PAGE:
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Blog and snippets

Various snippets or code parts I found useful, so I keep them here for reference.

ES6 object property shorthand with Groovy

Recently someone asked on StackOverflow whether there is an equivalent in Groovy for the JavaScript shorthand for properties of the object literal. It basically looks like this:

const a = 'foo';
const b = 42;
const c = {};
const obj = { a, b, c };
// the same as: const obj = { a: a, b: b, c: c };

While this feature is not supported in Groovy directly, it's easy to reproduce using a very underused feature: a macro. Macros are supported in Groovy since 2.5.

Create new file to contain all macros. E.g. Macros.groovy:

import org.codehaus.groovy.ast.tools.GeneralUtils
import org.codehaus.groovy.macro.runtime.*
import org.codehaus.groovy.ast.expr.*
import org.codehaus.groovy.syntax.*

class Macros {
    @Macro
    static Expression mapOf(MacroContext ctx, final Expression... exps) {
        return new MapExpression(
            exps.collect{
                new MapEntryExpression(GeneralUtils.constX(it.getText()), it)
            }
        )
    }
}

Then compile this file (this is important to do first, or else Groovy gets confused when something references the class, but it's not there):

# groovyc Macros.groovy

Next make the macro known. There must a file META-INF/groovy/org.codehaus.groovy.runtime.ExtensionModule in the classpath containing the following lines to make Macros from above work:

moduleName=Some name
moduleVersion=0.1-SNAPSHOT
extensionClasses=Macros

And then finally try it out:

def labels=["a", "b"]
def values=[1, 2]
println(
    [labels, values]
        .transpose()
        .collect{ label, value -> 
            mapOf(label,value) 
        }
)

And run it:

# groovy test.groovy
[[label:a, value:1], [label:b, value:2]]

Advent of code 2020

This year I am doing my first Advent of code ever using in Clojure. Advent of code gives daily code challenges, consisting of two parts building on each other.

I used this to try out vim-iced to replace vim-fireplace and tried out Kaocha.

Iced

Pros:

  • Starts its own REPL, so no need to fiddle with cider plugins etc.

  • Good integration into NeoVim.

  • Code evaluation is shown inline

  • Macro-expand into buffer

Cons:

  • The CLI tool needs a local installation of node to run shadow-cljs.

  • Code navigation only works when reloading a name-space.

  • Multiple crashes of NeoVim over the course of the month.

Kaocha

I replaced lein-test-refresh with Kaocha as my watching test runner. I really like the workflow of having my test run automatically every time I save a file.

Pros:

  • Ability to focus tests with meta annotations.

  • Colored, pretty printed output on test failure.

  • Seamless integration with clojure.test and Leiningen.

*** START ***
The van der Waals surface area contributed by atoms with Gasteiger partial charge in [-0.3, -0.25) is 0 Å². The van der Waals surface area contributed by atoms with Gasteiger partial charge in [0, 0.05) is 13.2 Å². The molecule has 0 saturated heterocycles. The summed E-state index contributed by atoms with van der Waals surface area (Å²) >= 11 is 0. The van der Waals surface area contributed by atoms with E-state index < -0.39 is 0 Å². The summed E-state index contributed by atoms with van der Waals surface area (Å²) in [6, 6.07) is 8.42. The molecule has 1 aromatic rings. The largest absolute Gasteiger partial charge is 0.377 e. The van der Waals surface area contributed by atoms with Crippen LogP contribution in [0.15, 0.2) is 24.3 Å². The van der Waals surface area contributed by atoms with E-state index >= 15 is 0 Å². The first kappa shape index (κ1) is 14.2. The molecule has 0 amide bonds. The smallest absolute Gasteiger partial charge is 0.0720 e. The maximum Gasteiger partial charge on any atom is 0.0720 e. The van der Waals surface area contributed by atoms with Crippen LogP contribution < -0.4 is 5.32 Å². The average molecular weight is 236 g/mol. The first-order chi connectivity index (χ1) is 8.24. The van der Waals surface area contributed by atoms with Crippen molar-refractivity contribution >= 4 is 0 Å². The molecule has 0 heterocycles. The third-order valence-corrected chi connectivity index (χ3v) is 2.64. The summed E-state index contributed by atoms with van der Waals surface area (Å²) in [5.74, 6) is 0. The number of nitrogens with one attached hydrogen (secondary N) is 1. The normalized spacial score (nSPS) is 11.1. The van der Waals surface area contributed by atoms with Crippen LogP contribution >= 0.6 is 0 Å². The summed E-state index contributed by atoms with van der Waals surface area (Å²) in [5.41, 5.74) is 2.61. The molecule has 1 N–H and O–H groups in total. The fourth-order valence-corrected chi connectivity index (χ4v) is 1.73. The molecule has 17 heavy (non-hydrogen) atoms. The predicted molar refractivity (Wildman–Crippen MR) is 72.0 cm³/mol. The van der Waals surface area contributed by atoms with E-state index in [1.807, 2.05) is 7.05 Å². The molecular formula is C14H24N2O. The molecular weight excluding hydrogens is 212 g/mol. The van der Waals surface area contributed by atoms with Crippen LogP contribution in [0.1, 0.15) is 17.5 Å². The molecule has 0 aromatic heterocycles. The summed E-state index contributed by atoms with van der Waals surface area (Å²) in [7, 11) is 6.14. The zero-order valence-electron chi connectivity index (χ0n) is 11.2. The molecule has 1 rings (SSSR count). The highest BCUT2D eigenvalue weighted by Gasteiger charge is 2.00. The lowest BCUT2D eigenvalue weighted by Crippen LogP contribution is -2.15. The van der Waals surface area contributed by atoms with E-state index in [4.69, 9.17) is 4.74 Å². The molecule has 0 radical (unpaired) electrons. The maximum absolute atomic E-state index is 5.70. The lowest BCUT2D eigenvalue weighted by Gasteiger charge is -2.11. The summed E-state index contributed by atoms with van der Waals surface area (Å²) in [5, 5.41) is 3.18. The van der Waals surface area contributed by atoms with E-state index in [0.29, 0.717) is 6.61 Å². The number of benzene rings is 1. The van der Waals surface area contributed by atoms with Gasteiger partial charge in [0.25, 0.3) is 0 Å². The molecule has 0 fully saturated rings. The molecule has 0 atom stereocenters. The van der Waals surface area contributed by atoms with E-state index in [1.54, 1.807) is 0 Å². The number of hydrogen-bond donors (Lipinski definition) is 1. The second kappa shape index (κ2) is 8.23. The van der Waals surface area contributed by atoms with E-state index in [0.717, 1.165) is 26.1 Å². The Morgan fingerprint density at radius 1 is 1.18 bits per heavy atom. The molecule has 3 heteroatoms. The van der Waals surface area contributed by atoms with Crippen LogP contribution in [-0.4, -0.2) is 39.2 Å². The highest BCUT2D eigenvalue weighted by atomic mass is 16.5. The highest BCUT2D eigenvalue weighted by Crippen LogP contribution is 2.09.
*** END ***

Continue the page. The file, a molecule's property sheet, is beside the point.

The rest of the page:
• Many plugins and helpers (e.g. notify on test failure/success with a configured tool).

Cons:

  • Found no way to stop an long running test other than Ctrl-C.

  • The diffed output can be so overwhelming, I re-run tests sometimes with lein test just to get the plain data.

  • Output is captured and only prints once the test is finished; so "debug-println" is delayed and might never print in case of infinite loops.

Conclusion

While I am not convinced that I will stick with Iced, I really liked Kaocha.

The code is on GitHub

Media player SPA

I have put together a media player (listing of media and generating playlist of it) as an SPA using ClosjureScript. The server-side only needs some minimal setup with Nginx (namely to enable listing of directories as JSON). The code can be found on GitHub.

TIL: Using the Groovy CLI like Perl/AWK/...

While most of the time using groovysh as a REPL or groovyc to quickly compile a few files, I never realised that groovy comes with several features mimicking features from classic CLI tools like Perl.

The scripts to run on the input can either be passed as -e <s> where <s> is an argument with the actual Groovy code - or just pass a file name to load as script.

Filter lines like Perl

It's easy to write single line filters. The same works with groovy -ne 'script...'. The script gets line (the full line) and count (the current line number starting at 1). E.g.:

# head -n3 /etc/passwd | groovy -ne 'println "${count}. ${line}"'
1. root:x:0:0:root:/root:/bin/bash
2. daemon:x:1:1:daemon:/usr/sbin:/usr/sbin/nologin
3. bin:x:2:2:bin:/bin:/usr/sbin/nologin

There is also an option -a <s> to split the lines. If <s> is not given, a space is used. The array will be available as split in the script. E.g.:

# head -n3 /etc/passwd | groovy -n -a : -e 'println "${split[4]} uses ${split[6]}"'
root uses /bin/bash
daemon uses /usr/sbin/nologin
bin uses /usr/sbin/nologin

Begin and end AWK like

If the script to run contains a method begin and/or end, then those will be called at the beginning or end of processing. E.g.:

// stuff.groovy
def begin() {
    println "Start"
}

def end() {
    println "End"
}

println line
# head -n1 /etc/passwd | groovy -n stuff.groovy
Start
root:x:0:0:root:/root:/bin/bash
End

Transforming file content SED like

Given the flag -i <.suffix>, any arguments passed as files will be processed by the given script (and a <file.suffix> backup is stored. E.g.:

# echo World > 1.txt                               
# groovy -i .bak -p -e 'println "Hello ${line}"' 1.txt
# cat 1.txt                                           
Hello World
# cat 1.txt.bak 
World

Process data from sockets

Given the flag -l <port>, a socket server will be spawned and will run the given script against the data send from clients. E.g. start the server:

# groovy -l 5000 -e 'println "Hello, ${line}"'
groovy is listening on port 5000

And then send data to it:

# echo "World" | nc -w 1 localhost 5000
Hello, World